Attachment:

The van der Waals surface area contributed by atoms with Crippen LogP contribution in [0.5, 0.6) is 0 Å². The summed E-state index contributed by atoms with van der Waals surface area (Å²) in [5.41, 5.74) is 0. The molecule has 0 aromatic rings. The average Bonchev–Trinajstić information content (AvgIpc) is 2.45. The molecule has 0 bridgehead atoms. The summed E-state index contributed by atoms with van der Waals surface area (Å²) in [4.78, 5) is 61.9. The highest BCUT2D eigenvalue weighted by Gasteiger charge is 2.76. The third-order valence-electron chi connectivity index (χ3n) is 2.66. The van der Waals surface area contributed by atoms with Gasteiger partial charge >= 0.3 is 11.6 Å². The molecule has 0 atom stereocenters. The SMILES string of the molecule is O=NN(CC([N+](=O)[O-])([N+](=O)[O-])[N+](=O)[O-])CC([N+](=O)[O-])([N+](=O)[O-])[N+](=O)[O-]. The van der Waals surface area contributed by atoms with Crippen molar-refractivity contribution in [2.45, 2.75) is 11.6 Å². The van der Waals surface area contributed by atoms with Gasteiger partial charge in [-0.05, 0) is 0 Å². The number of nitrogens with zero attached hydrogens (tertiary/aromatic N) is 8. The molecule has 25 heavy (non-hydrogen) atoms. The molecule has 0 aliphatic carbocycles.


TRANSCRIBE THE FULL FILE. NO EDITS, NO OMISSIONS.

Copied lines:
The van der Waals surface area contributed by atoms with Crippen LogP contribution in [0.5, 0.6) is 0 Å². The summed E-state index contributed by atoms with van der Waals surface area (Å²) in [5.41, 5.74) is 0. The molecule has 0 aromatic rings. The average Bonchev–Trinajstić information content (AvgIpc) is 2.45. The molecule has 0 bridgehead atoms. The summed E-state index contributed by atoms with van der Waals surface area (Å²) in [4.78, 5) is 61.9. The highest BCUT2D eigenvalue weighted by Gasteiger charge is 2.76. The third-order valence-electron chi connectivity index (χ3n) is 2.66. The van der Waals surface area contributed by atoms with Gasteiger partial charge >= 0.3 is 11.6 Å². The molecule has 0 atom stereocenters. The SMILES string of the molecule is O=NN(CC([N+](=O)[O-])([N+](=O)[O-])[N+](=O)[O-])CC([N+](=O)[O-])([N+](=O)[O-])[N+](=O)[O-]. The van der Waals surface area contributed by atoms with Crippen molar-refractivity contribution in [2.45, 2.75) is 11.6 Å². The van der Waals surface area contributed by atoms with Gasteiger partial charge in [-0.05, 0) is 0 Å². The number of nitrogens with zero attached hydrogens (tertiary/aromatic N) is 8. The molecule has 25 heavy (non-hydrogen) atoms. The molecule has 0 aliphatic carbocycles.